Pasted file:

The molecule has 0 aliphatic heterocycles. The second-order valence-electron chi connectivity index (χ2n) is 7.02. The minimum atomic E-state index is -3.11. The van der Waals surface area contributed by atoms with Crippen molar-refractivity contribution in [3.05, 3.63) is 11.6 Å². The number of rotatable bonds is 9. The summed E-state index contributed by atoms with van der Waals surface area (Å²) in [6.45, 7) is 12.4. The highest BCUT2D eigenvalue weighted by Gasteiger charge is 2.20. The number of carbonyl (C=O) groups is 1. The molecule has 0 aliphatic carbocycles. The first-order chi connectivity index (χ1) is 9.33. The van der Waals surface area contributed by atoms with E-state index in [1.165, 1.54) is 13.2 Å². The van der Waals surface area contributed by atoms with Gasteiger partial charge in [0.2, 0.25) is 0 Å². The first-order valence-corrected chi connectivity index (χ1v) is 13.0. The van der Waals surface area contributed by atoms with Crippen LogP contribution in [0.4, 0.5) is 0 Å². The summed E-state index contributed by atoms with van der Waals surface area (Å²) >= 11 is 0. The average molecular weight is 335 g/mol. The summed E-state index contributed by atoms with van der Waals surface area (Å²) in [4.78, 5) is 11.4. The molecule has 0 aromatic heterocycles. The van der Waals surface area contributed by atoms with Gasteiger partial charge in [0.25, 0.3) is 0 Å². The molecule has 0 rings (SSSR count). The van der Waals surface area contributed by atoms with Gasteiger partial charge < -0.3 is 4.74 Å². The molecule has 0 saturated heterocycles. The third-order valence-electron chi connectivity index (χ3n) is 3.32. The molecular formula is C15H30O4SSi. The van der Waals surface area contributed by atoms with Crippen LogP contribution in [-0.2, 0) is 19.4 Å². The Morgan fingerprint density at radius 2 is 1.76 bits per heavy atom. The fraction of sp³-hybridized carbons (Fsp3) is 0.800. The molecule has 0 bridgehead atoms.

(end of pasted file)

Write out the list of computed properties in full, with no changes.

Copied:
The molecule has 0 aliphatic heterocycles. The second-order valence-electron chi connectivity index (χ2n) is 7.02. The minimum atomic E-state index is -3.11. The van der Waals surface area contributed by atoms with Crippen molar-refractivity contribution in [3.05, 3.63) is 11.6 Å². The number of rotatable bonds is 9. The summed E-state index contributed by atoms with van der Waals surface area (Å²) in [6.45, 7) is 12.4. The highest BCUT2D eigenvalue weighted by Gasteiger charge is 2.20. The number of carbonyl (C=O) groups is 1. The molecule has 0 aliphatic carbocycles. The first-order chi connectivity index (χ1) is 9.33. The van der Waals surface area contributed by atoms with E-state index in [1.165, 1.54) is 13.2 Å². The van der Waals surface area contributed by atoms with Gasteiger partial charge in [0.2, 0.25) is 0 Å². The first-order valence-corrected chi connectivity index (χ1v) is 13.0. The van der Waals surface area contributed by atoms with Crippen LogP contribution in [0.4, 0.5) is 0 Å². The summed E-state index contributed by atoms with van der Waals surface area (Å²) >= 11 is 0. The average molecular weight is 335 g/mol. The summed E-state index contributed by atoms with van der Waals surface area (Å²) in [4.78, 5) is 11.4. The molecule has 0 aromatic heterocycles. The van der Waals surface area contributed by atoms with Gasteiger partial charge in [0.25, 0.3) is 0 Å². The molecule has 0 rings (SSSR count). The van der Waals surface area contributed by atoms with Gasteiger partial charge < -0.3 is 4.74 Å². The molecule has 0 saturated heterocycles. The third-order valence-electron chi connectivity index (χ3n) is 3.32. The molecular formula is C15H30O4SSi. The van der Waals surface area contributed by atoms with Crippen LogP contribution in [-0.2, 0) is 19.4 Å². The Morgan fingerprint density at radius 2 is 1.76 bits per heavy atom. The fraction of sp³-hybridized carbons (Fsp3) is 0.800. The molecule has 0 bridgehead atoms.